ODU Authors Have Article in Sea Grant Law Journal
April 26, 2013
An article by Old Dominion University oceanographers about flooding risk in Virginia is featured in the latest issue of Sea Grant Law and Policy Journal, published by the National Sea Grant Law Center headquartered at the University of Mississippi.
Larry Atkinson, ODU's Slover Professor of Oceanography and director of the school's Climate Change and Sea Level Rise Initiative (CCSLRI), is the first author of the article, "Sea Level Rise and Flooding Risk in Virginia." Other authors are Tal Ezer, professor of ocean, earth and atmospheric sciences, and Elizabeth Smith, an oceanography researcher who coordinates CCSLRI activities.
The article by the ODU authors presents research that they first reported last October at a Virginia Sea Grant-sponsored symposium held at Washington and Lee University in Lexington, Va., in conjunction with W&L's Center for Law and History. This latest Sea Grant Law and Policy Journal (winter 2013 issue) is a special issue derived from presentations at the W&L symposium, which was titled "Property, History and Climate Change in the Former Colonies."
Other articles in the special issue include "Colonial Property, Private Dams and Climate Change in Virginia" and "English Common Law Grants under Virginia Law: Rivers, Tides and the Taking Clause." The issue is at http://nsglc.olemiss.edu/SGLPJ/SGLPJ.htm.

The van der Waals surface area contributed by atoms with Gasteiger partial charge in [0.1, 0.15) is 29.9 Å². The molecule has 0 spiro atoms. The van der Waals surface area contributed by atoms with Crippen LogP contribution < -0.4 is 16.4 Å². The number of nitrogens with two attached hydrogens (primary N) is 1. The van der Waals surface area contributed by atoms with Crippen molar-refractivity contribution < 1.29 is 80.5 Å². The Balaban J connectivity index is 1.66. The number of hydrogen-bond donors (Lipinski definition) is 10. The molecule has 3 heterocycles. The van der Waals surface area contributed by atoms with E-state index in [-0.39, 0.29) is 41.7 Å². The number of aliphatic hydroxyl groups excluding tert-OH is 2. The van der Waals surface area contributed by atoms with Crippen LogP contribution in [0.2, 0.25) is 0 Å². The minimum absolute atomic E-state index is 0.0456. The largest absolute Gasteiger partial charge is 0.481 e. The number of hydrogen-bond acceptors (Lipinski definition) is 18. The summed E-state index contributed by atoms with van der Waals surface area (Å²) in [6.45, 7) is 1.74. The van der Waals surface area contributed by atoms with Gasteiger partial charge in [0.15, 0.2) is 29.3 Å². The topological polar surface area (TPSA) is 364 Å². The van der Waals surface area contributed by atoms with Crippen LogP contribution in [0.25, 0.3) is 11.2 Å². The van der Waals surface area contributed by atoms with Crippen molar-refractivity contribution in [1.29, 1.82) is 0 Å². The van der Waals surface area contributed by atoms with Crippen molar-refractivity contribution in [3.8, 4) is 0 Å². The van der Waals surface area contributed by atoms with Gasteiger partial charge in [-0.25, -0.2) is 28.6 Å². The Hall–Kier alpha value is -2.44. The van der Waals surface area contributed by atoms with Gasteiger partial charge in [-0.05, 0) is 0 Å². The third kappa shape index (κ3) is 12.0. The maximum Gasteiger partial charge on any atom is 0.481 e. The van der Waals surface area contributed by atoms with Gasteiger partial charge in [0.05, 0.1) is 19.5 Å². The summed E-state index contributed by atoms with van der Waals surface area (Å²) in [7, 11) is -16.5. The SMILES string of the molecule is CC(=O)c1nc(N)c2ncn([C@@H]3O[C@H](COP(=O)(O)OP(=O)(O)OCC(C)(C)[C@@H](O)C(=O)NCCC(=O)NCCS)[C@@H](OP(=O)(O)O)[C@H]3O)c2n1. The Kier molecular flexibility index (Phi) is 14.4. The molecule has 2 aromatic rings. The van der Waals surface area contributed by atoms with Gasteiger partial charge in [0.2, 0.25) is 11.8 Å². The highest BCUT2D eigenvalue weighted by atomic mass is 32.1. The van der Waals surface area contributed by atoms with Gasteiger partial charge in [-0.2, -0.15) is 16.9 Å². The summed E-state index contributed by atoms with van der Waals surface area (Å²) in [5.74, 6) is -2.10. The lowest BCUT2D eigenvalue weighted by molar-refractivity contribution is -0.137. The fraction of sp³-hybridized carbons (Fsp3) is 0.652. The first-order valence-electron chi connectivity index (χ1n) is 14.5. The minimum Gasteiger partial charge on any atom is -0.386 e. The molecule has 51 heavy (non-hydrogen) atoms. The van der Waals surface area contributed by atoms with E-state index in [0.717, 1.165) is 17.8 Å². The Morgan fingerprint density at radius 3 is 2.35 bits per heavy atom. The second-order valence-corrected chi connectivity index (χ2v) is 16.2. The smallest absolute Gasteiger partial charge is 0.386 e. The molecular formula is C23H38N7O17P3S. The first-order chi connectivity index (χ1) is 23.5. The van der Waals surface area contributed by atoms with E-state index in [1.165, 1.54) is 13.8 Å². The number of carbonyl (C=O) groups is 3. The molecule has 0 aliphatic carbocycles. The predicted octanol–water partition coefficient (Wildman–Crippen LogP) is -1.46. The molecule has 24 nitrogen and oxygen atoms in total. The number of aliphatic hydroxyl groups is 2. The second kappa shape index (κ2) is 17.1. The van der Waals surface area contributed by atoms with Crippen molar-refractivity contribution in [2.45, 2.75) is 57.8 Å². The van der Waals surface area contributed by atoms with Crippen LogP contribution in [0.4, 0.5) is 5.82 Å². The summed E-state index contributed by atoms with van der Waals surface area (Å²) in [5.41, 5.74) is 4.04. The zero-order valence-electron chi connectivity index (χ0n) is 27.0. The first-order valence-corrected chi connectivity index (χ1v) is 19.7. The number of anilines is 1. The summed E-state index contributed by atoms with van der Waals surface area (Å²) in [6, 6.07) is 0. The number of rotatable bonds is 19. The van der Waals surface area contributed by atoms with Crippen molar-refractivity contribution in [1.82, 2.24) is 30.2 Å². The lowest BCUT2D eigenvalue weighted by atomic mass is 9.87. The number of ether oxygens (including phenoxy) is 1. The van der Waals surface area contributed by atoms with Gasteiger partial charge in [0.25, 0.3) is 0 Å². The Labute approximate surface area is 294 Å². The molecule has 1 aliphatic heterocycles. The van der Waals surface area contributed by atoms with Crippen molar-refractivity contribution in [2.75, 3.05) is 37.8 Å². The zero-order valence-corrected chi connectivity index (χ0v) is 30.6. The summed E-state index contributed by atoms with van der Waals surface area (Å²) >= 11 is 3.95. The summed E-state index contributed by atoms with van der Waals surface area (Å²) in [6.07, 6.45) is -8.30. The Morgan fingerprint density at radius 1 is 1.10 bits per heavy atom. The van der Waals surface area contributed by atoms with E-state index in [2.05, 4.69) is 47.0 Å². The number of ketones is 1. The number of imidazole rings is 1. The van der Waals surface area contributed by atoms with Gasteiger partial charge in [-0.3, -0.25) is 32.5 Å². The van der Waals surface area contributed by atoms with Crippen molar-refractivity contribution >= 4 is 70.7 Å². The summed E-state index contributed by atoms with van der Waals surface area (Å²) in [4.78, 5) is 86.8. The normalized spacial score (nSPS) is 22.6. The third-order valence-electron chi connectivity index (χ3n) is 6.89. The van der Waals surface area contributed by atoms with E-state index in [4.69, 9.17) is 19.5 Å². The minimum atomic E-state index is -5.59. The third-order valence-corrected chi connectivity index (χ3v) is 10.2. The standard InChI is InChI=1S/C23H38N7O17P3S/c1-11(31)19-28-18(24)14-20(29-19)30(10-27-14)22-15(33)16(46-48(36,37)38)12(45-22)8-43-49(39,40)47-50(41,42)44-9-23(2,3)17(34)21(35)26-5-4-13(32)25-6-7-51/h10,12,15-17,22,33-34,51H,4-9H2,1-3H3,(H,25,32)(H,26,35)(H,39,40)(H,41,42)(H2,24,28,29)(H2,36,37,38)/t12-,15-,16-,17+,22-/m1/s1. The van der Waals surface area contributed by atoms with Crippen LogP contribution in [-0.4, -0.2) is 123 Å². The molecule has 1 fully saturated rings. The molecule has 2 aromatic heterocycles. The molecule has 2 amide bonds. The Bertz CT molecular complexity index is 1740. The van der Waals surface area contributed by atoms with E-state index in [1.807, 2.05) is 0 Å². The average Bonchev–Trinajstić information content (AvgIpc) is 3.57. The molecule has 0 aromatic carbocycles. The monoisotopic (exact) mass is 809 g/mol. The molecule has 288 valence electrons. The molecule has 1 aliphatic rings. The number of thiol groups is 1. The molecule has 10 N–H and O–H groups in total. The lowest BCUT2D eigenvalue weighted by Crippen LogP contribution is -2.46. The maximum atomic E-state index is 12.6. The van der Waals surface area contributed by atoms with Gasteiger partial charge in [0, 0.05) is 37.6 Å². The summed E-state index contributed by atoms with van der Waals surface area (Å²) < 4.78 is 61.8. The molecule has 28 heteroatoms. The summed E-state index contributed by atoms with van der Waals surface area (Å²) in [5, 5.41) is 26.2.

The article by the ODU authors reviews the history of sea level in southeastern Virginia and gives predictions of sea level changes during this century. The article also examines recent increases in minor flooding in the region and reports on how communities are planning to adapt to higher waters.
"Coastal communities, both urban and rural, have dealt with coastal flooding for centuries and will continue adapting for the coming centuries," the authors write. "Now sea level is rising more rapidly and the threat will only increase. The legal property issues will be significant and will affect the way communities adapt. In addition to the scientific studies of climate change and sea level rise, an important issue is communicating the scientific results and nature of increased coastal flooding threat to the public and to decision makers."